This article is 1 year old
Reaction to a new intranasal HIV and SARS-CoV-2 vaccination device tested in animals

US researchers have designed an intranasal vaccination device that is capable of delivering immunising proteins through the mucosal surface. The research, published in Science Translational Medicine, shows that strong antibody responses against viruses such as HIV and SARS-CoV-2 have been achieved in mice and non-human primates.

20/07/2022 - 20:00 CEST
Expert reactions

Manel Juan - vacuna intranasal VIH SARS-CoV-2

Manel Juan

Head of the Immunology Service

Science Media Centre Spain

The study addresses all aspects to be assessed that are necessary to provide evidence for the proposal. It is a solid study, although there are still questions to be answered about the mechanisms involved.

The data are robust, so the conclusions have the required consistency. It is fully consistent with previous evidence, although its actual efficacy will need extensive studies in humans and within clinical trials.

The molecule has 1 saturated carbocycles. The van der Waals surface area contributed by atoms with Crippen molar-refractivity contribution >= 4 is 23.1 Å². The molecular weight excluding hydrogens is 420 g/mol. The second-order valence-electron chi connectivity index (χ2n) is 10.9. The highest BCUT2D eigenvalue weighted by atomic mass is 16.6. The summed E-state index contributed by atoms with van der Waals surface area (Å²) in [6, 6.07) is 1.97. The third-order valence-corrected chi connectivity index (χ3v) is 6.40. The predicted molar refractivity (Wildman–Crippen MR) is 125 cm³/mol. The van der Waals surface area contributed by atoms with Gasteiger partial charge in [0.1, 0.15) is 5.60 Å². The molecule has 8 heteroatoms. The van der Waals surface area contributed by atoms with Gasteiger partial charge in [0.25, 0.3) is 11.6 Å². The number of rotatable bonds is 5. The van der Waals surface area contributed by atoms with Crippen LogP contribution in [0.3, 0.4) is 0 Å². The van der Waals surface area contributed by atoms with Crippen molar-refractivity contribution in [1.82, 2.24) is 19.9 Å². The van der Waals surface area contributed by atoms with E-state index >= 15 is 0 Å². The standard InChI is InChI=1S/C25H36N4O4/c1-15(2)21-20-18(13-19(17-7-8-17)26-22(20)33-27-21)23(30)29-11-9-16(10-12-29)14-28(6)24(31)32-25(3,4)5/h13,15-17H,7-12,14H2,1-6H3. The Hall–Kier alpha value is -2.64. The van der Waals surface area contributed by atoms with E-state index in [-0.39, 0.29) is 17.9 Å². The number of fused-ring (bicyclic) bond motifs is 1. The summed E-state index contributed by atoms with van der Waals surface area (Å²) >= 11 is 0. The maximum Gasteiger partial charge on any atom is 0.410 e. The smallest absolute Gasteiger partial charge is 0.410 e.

The main limitation concerns its effect in humans, as there are no clinical trials yet. Without them, we can assume that it is a good proposal, but it needs to be confirmed and, above all, to have tools to assess adverse effects that until they are not studied in humans with their polymorphisms (especially HLA) cannot really be assessed. It will be particularly interesting to see the autoimmune responses or excessive inflammatory responses, which are difficult to predict in different species.

The author has not responded to our request to declare conflicts of interest
Intranasal vaccination with lipid-conjugated immunogens promotes antigen transmucosal uptake to drive mucosal and systemic immunity
  • Artículo de investigación
  • Revisado por pares
  • Estudio experimental
  • Animales
Science Translational Medicine
Study types:
  • Artículo de investigación
  • Revisado por pares
  • Estudio experimental
  • Animales
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